Mattocks’ Trial by Fire

BY SIMONE MORGAN Observer reporter morgans@jamaicaobserver.com

Saturday, March 19, 2016

Print this page Email A Friend!




CELEBRITY chef and Emmy-nominated actor Charles Mattocks covered a subject close to his heart when he served as producer/director for the award-winning documentary, Trial By Fire.


The 54-minute film is inspired by Mattocks’s efforts to help his mother Constance Marley, half-sister of reggae legend Bob Marley, as she battles Complex Regional Pain Syndrome (CRPS).


The flick also highlights the plight of other CRPS victims. CRPS, previously known as reflex sympathetic dystrophy, causes excruciating pain, skin problems, swelling, and in some cases death.


CRPS is known in some quarters as the suicide disease due to the high number of patients who have taken their lives.


"Before my mother was diagnosed eight years ago, I had never heard about the disease. We are talking about a level of pain that is higher than amputation. There are persons who live with the symptoms for a while without knowing what it was. There are some doctors here in the US who are not fully aware of what it is," the Florida-based Mattocks told the Jamaica Observer.


He said the documentary’s aim is to expose the suffering of millions and the need for further education, research, and treatment for those living with CRPS.


An estimated 200,000 people in the United States have CRPS. It is not known how many Jamaicans suffer from it.


In Kevin MacDonald’s documentary, Marley, Constance is introduced as the daughter of Norval Marley, Bob Marley’s father.


She is the centre of her son’s film, including scenes in which she makes it clear she’s losing the will to live.


"She is not doing well. Unfortunately, the treatment ketamine, or other forms of treatment, doesn’t work for her. I just pray that something happens that will make the situation better, but she is a fighter so, for now, we have come to accept that this is a condition that she will have to live with for a while," said Mattocks.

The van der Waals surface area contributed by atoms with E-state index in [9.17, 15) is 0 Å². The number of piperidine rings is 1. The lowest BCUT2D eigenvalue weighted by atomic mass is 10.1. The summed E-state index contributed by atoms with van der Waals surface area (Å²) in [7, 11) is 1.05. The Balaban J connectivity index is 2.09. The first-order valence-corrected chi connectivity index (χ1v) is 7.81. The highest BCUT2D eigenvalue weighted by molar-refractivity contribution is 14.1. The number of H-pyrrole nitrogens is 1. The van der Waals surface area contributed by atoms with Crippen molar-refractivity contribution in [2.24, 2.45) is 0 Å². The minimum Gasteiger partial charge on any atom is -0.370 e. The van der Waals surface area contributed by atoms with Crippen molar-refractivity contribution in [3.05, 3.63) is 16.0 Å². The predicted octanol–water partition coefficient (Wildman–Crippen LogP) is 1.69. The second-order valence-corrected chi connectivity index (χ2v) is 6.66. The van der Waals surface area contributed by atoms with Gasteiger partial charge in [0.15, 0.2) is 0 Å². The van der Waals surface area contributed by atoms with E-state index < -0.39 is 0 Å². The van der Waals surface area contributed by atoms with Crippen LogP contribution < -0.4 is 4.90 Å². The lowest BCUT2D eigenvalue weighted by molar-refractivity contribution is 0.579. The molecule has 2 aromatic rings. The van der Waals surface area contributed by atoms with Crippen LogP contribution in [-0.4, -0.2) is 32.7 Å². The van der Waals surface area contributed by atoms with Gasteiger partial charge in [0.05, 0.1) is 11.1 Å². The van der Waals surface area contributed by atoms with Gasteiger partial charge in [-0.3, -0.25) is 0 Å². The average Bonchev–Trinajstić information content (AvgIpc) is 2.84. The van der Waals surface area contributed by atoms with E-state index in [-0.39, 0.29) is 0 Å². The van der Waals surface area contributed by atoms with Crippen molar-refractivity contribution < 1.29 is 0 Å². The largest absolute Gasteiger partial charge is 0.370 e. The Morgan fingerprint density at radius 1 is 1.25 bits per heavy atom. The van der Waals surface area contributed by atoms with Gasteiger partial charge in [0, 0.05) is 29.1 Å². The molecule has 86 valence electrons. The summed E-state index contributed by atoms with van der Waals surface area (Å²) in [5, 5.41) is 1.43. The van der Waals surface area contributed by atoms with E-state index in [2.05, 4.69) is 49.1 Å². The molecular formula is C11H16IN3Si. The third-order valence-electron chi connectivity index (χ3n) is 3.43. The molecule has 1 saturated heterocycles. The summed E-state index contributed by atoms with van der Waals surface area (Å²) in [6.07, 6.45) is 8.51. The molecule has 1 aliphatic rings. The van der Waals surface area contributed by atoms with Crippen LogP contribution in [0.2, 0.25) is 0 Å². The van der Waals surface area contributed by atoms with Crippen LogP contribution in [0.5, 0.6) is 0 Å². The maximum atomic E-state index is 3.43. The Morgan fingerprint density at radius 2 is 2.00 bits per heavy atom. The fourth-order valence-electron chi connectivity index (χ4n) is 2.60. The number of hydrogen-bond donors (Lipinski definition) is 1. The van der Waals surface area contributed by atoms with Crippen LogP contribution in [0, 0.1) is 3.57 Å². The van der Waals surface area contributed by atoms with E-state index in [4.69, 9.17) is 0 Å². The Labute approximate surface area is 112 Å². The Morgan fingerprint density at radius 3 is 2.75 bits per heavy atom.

At the Hollywood Film Festival last month, Trial by Fire was awarded Best Director and Most Impactful Topic In a Documentary.



Trial by Fire was completed in eight months. Production ended during the last quarter of 2015.


"We are now doing a lot of television shows and interviews and so on as we are creating a social movement. Also, we are hoping to do as much festivals as possible and win a few more awards," said Mattocks.


Although he has no formal training in film-making, the 41-year-old Mattocks has made a name in television and movies. His best known role is that of Ben Tyler alongside actor James Woods in the 1996 film The Summer of Ben Tyler.


It is about a black man with Down’s Syndrome taken in by an affluent white couple living in the racist US South during the 1940s. Mattocks was nominated for an Emmy Award.


Before acting, he dreamed of following in his uncle Bob Marley’s footsteps. At age 20, Brooklyn-born Mattocks released a rap album called Eddie Bone for Tommy Boy Entertainment. However, his music days are long over.


"It was a time that I didn’t know what I wanted to do, but I knew that I had my uncle’s gene in me so I had to make an impact. His impact was through music and mine is through health," he said.


The author of several cook books, Mattocks — who is diabetic — is producing a new Caribbean-based television series called
Conversations In The Kitchen.


Now you can read the Jamaica Observer ePaper anytime, anywhere. The Jamaica Observer ePaper is available to you at home or at work, and is the same edition as the printed copy available at http://bit.ly/epaperlive


ADVERTISEMENT




POST A COMMENT

HOUSE RULES

1. We welcome reader comments on the top stories of the day. Some comments may be republished on the website or in the newspaper � email addresses will not be published.

2. Please understand that comments are moderated and it is not always possible to publish all that have been submitted. We will, however, try to publish comments that are representative of all received.

3. We ask that comments are civil and free of libellous or hateful material. Also please stick to the topic under discussion.

4. Please do not write in block capitals since this makes your comment hard to read.

5. Please don't use the comments to advertise. However, our advertising department can be more than accommodating if emailed: advertising@jamaicaobserver.com.

6. If readers wish to report offensive comments, suggest a correction or share a story then please email: community@jamaicaobserver.com.

7. Lastly, read our Terms and Conditions and Privacy Policy



comments powered by Disqus
ADVERTISEMENT

Poll

ADVERTISEMENT
ADVERTISEMENT

Today's Cartoon

Click image to view full size editorial cartoon
ADVERTISEMENT